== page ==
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Against National Injunctions

The Trump executive order temporarily barring travelers from 7 countries has once again raised the issue of a single federal district court issuing a nationwide injunction.  This type of injunction was also used against the Obama Administration’s deferred action program (DAPA).  In my view, these type of injunctions are extremely problematic.

Samuel Bray, an expert on equity, has written about the serious problems with these injunctions.  In this short piece, he notes three basic problems.  The first is the problem of forum shopping.  The plaintiff simply chooses an hospitable circuit in which to file the case.  The Ninth Circuit for the Trump executive order, the Fifth Circuit for the Obama action.

This forum shopping is exacerbated by the “assymetry in the effect” of the judicial decision.  As Brey writes, “If a plaintiff seeks a national injunction and loses . . . that decision has no effect on anyone else. Other plaintiffs can keep bringing their own challenges.  But as soon as one federal district judge finds an executive order invalid and enjoins its enforcement across the nation, the injunction binds the defendant everywhere, at least until it is overturned on appeal.  Shop ’til the order drops.

A second problem is that national injunctions “interfere with good decision-making by the federal courts.”  Lower federal court decisions are supposed to percolate, so that the Supreme Court can review a decision made by several different lower courts.  But a national injunction prevents that from happening.

A third problem is that the national injunction “is inconsistent with the authority of the federal courts.”  Courts should decide “particular cases for particular parties,” not “abstract questions for all possible parties.”  Interestingly, it turns out that the national injunction is a modern innovation that “has no basis in the tradition of equity.”  There were no national injunctions for the first 150 years of the federal courts.

Bray does acknowledge that there are some countervailing considerations, but to me it is obvious that the costs of this system greatly outweigh the benefits.

Sadly, national injunctions are another part of a modern system that has allowed the improper exercise of judicial power.  There is nothing wrong with a court protecting people from illegal government action.  But it ought to be done in an orderly and balanced way.  Allowing a single district or circuit court to exercise power over the whole country does not do that but instead distorts the judicial system.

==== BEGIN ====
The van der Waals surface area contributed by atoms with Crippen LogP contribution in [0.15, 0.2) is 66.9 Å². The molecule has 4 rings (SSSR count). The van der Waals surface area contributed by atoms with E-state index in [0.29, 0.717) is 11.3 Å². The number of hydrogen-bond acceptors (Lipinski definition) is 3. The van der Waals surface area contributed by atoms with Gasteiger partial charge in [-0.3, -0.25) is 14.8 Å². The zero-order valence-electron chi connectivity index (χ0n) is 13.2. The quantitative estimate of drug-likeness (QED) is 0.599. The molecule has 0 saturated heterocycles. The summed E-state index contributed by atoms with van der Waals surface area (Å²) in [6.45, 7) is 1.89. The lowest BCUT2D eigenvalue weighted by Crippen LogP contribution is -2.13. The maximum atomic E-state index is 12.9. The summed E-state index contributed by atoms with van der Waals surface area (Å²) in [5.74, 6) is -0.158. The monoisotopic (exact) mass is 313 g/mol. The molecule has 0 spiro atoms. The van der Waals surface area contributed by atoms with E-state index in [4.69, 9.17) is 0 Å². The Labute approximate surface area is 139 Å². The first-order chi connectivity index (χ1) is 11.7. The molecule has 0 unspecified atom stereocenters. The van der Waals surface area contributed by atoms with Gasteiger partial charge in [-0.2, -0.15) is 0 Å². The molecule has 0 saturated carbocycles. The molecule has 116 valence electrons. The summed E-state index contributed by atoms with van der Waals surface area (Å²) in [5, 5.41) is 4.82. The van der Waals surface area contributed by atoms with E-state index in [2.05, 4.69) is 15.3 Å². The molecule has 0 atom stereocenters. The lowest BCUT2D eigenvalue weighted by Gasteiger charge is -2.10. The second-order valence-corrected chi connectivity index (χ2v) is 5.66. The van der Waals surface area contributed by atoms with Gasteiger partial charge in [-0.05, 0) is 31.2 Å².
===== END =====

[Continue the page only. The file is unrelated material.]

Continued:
Reader Discussion

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on February 21, 2017 at 10:44:36 am

There are advantages and disadvantages to a national injunction. The advantage is that you don’t have illegal actions being allowed to continue because the cost of every single person litigating the issue individually is too much. Courts are not going to allow class actions of “all citizens” (and there are notice problems with this) so this is a kind of second best.

You also have problems where Texas in Texas v. United States, claiming that the actions of the Federal Government even in other states is causing harm to Texas. This is in some ways a more traditional injunction in that it is stopping one of the parties from harming the other party anywhere.

The other possibility is to have the other circuit court’s accept writs of prohibition to require the district court to limit the order’s application in the other circuit.

Overall I would like to see them limited so that a court only has authority to issue an injunction binding one of the parties as applied to third parties in the current circuit. This means that the district court judge in Seattle can’t decide (with the blessing of the Ninth Circuit) the question for the whole country. Instead, he could only issue the injunction as applied to the specific parties worldwide, but as to third parties only within the circuit court (in this case the Ninth). This would allow the circuit to consider allowing the injunction or not within their jurisdiction. As most Supreme Court cert petitions cannot be accepted (due to limited Supreme Court resources), there is no guarantee that these injunctions will be properly reviewed at that level, unlike at the circuit level. Congress should make this change to the equity jurisdiction of the lower courts.

The other option would be recreating the mandatory review by the Supreme Court in these national injunctions. But I think there was a good reason these were eliminated.

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Image of Devin Watkins
Devin Watkins
on April 20, 2018 at 09:36:33 am

[…] are another matter. As my co-blogger Samuel Bray has noted, there are good reasons to believe that nationwide injunctions are over-used and have been issued too frequently by district courts over the past ten years. Once extremely […]

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Image of [Jonathan H. Adler] Seventh Circuit Upholds Injunction in Sanctuary City Case – Ben Lee
[Jonathan H. Adler] Seventh Circuit Upholds Injunction in Sanctuary City Case – Ben Lee
on April 20, 2018 at 14:14:29 pm

[…] are another matter. As my co-blogger Samuel Bray has noted, there are good reasons to believe that nationwide injunctions are over-used and have been issued too frequently by district courts over the past ten years. Once extremely […]

read full comment
Image of [Jonathan H. Adler] Seventh Circuit Upholds Injunction in Sanctuary City Case – Jehtro Lewis – Blog
[Jonathan H. Adler] Seventh Circuit Upholds Injunction in Sanctuary City Case – Jehtro Lewis – Blog

Law & Liberty welcomes civil and lively discussion of its articles. Abusive comments will not be tolerated. We reserve the right to delete comments - or ban users - without notification or explanation.